Exodus 17:1-7  Psalm 78:1-4, 12-16  Philippians 2:1-13  Matthew 21:23-32

“Let the same mind be in you that was in Christ Jesus.”

In the setting of our Gospel lesson for today, Jesus encounters the less than welcoming high priests entrusted as God’s representatives in the Temple in Jerusalem.  Jesus did not come here to the Temple in Jerusalem to bask in the revelry of his glorious entry.  Jesus came to Jerusalem to clarify God’s message of grace and mercy – a message that had been distorted by many of these religious leaders – distorted even by those who considered themselves called by God to their positions of power and prestige. 

Through this parable of the two sons, without incriminating himself, Jesus is making the point that the religious leaders have accepted their call to be God’s representatives, yet they have dishonored that commitment – they have said yes and then reneged.  On the other hand, there are others to be gathered into the kingdom, often those less typically identified as God’s representatives.  These, who come later, Jesus identifies as the tax collectors and prostitutes – those who are seen to have forfeited their lives by extortion and degradation.  These latecomers are those who first say “no” to God’s call, but later recognize and respond to God’s call; these come late, yet when they come with great intention, they come humbly and faithfully to follow the will of God. 

Through God’s grace and mercy, the door remains open to tax collectors and prostitutes as well as to these spiritually short-sighted religious leaders maintaining the Temple.

Among these religious leaders of the day, we could imagine a young man by the name of Saul.  Born a decade or so after Jesus and reared by diligent Jewish parents in Tarsus – modern day Turkey, the young boy Saul likely fulfilled the dream of being accepted to study in the Temple in Jerusalem at the feet of the great leaders.  And, as he grew and learned more of Jesus of Nazareth and his followers, Saul came to despise those of the movement whose message often challenged that of the chief priests.  As a non-believer in this movement, Saul set out with great intention to extinguish the movement through persecution of the followers of Jesus.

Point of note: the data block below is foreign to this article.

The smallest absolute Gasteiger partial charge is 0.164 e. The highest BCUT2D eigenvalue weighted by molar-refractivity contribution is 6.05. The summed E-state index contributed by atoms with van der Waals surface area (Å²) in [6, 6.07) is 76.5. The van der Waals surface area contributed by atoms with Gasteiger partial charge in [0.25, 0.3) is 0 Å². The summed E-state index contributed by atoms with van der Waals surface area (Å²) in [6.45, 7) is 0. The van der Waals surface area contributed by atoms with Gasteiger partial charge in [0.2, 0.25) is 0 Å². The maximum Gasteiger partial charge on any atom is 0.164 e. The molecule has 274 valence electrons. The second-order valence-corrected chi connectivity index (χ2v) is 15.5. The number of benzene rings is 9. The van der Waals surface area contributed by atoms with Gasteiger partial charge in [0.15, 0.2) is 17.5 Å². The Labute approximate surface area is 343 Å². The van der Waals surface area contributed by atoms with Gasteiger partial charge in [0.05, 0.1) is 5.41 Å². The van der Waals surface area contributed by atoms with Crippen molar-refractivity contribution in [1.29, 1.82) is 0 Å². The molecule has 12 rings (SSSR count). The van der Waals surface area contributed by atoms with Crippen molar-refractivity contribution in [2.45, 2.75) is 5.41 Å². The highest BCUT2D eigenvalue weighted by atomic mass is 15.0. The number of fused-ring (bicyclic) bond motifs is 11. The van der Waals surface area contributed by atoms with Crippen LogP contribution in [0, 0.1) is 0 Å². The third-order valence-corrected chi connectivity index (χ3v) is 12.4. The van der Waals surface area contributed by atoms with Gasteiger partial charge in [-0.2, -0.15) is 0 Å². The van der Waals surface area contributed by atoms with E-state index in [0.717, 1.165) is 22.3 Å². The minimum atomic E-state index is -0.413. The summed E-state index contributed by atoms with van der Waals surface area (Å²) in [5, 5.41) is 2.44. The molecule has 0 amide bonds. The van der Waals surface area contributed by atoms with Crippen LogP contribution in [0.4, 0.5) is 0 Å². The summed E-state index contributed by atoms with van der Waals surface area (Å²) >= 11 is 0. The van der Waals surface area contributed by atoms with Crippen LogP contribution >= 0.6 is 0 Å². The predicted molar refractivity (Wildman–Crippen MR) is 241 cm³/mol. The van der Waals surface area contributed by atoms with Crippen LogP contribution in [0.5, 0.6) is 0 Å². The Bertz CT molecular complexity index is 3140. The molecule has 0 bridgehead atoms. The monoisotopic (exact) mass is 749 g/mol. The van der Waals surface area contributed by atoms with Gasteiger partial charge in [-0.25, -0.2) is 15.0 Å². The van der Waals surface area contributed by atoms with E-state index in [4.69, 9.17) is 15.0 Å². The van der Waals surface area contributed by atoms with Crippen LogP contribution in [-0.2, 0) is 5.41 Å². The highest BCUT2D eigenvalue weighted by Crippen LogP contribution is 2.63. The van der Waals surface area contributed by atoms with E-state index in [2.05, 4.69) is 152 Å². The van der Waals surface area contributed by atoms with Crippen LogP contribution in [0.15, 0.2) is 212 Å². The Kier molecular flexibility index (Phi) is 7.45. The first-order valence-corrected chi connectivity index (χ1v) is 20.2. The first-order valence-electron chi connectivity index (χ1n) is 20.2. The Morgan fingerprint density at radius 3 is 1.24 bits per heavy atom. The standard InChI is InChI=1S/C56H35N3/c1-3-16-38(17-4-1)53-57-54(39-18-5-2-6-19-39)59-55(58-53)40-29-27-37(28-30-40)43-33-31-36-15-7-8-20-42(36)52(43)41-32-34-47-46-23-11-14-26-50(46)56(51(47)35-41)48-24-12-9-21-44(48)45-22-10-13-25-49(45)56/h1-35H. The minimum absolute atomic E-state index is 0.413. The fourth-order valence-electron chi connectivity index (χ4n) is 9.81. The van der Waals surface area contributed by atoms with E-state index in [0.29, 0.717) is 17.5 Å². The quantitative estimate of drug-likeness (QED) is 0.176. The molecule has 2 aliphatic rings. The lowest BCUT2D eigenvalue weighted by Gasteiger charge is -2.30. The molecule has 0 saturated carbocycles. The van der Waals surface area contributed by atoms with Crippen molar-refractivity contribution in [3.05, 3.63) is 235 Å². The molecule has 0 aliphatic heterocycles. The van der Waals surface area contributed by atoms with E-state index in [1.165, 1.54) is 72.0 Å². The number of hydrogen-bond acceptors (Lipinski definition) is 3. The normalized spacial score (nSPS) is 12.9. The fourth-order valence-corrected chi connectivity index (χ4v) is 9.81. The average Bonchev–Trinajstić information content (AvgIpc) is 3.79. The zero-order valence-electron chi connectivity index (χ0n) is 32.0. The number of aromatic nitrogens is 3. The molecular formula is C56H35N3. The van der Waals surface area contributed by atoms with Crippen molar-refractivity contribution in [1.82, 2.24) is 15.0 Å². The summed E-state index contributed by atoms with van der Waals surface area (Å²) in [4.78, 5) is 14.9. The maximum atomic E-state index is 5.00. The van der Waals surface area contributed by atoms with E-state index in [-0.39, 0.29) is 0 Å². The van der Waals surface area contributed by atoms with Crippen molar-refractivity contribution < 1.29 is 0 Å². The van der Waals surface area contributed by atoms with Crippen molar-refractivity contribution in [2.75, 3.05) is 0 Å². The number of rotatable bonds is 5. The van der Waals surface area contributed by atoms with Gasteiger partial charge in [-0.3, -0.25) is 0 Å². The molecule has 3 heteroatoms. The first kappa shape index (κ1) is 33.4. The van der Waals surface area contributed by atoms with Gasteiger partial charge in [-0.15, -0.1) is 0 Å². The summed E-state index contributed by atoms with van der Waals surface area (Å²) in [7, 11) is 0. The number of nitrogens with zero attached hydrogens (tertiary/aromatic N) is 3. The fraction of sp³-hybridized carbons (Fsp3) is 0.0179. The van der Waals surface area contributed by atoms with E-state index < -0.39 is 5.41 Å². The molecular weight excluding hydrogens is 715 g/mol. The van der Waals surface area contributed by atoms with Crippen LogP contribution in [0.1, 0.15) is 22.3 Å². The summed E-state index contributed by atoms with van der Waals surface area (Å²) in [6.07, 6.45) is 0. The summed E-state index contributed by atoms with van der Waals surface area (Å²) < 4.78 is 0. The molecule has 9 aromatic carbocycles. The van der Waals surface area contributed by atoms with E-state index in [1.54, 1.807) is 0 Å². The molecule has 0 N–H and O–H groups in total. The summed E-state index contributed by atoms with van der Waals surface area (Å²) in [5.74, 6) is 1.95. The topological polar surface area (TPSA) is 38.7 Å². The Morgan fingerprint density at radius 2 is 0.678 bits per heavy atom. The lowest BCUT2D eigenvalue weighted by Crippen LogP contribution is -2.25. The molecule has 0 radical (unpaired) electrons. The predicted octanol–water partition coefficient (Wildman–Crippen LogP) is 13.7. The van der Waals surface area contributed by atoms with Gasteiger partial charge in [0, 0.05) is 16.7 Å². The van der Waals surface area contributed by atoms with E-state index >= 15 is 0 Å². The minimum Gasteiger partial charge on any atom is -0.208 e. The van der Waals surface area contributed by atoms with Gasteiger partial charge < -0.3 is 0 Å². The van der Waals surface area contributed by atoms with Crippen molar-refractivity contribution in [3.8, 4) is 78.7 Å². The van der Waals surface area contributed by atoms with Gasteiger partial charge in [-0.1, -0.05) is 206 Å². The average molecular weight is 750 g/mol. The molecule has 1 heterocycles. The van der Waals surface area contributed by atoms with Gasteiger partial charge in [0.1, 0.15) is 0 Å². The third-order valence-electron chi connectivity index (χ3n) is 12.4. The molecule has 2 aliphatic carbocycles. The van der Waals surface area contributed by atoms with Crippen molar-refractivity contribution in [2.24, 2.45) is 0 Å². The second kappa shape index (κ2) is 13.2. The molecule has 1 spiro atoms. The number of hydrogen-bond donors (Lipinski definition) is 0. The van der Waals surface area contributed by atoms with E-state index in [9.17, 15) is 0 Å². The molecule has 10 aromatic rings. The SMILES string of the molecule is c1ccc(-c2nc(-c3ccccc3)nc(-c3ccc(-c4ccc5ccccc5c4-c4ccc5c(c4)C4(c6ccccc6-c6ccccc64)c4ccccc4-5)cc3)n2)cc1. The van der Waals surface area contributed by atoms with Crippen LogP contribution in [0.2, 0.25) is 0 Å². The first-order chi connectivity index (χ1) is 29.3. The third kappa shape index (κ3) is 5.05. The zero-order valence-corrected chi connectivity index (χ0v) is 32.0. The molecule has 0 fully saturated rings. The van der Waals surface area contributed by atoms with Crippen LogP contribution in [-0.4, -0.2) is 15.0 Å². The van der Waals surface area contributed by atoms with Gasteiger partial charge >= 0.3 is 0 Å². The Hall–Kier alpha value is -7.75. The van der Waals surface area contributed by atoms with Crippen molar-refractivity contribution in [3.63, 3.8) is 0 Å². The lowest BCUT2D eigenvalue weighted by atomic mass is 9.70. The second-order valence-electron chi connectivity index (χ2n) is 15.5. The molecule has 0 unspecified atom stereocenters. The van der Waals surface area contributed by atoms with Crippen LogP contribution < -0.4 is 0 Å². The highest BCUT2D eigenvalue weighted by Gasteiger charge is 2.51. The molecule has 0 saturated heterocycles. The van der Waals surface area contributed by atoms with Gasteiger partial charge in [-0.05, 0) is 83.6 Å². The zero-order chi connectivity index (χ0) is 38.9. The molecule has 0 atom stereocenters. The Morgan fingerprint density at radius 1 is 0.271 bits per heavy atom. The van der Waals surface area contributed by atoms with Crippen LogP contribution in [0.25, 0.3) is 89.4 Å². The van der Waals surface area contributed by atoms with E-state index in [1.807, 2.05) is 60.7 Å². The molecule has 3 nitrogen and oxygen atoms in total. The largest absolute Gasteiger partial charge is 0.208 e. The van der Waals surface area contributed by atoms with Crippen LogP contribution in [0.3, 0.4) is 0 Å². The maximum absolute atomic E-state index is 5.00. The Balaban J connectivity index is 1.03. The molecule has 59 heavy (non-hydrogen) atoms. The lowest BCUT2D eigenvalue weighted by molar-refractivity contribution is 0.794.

But the life of Saul of Tarsus was to take a dramatic turn on the road to Damascus where he encountered for himself the crucified and risen Christ.  As Saul was seeking to carry out the persecutions of the followers of Christ, he, Saul himself, was transformed; he became Paul, an apostle of Jesus Christ, known as the most prolific of all Christian writers and the most famous of all leaders of the early Christian movement.  We read from Paul’s epistles nearly every Sunday.

Paul could represent the son in our parable who said, “I will not go, but later changed his mind and went to work in the vineyard” – witnessing, founding church houses, writing, shaping the early Church, setting down guidelines for how the Church is to be formed and lived out, and, later, traveling by sea to Rome where his life ended in martyrdom.  

For our modern perspective, some of us said “yes” early, having never known what it is to be without the Church in our lives.  From earliest childhood, Sunday meant Sunday School and church attendance; summers included Vacation Bible School and Church camp; Wednesday evening was the time set aside for choir practice and prayer meeting.   Others of us knew nothing of that lifestyle.  And for most, our “church life” is something in between – ebbing and flowing through our lives.  Yet, we are all here today.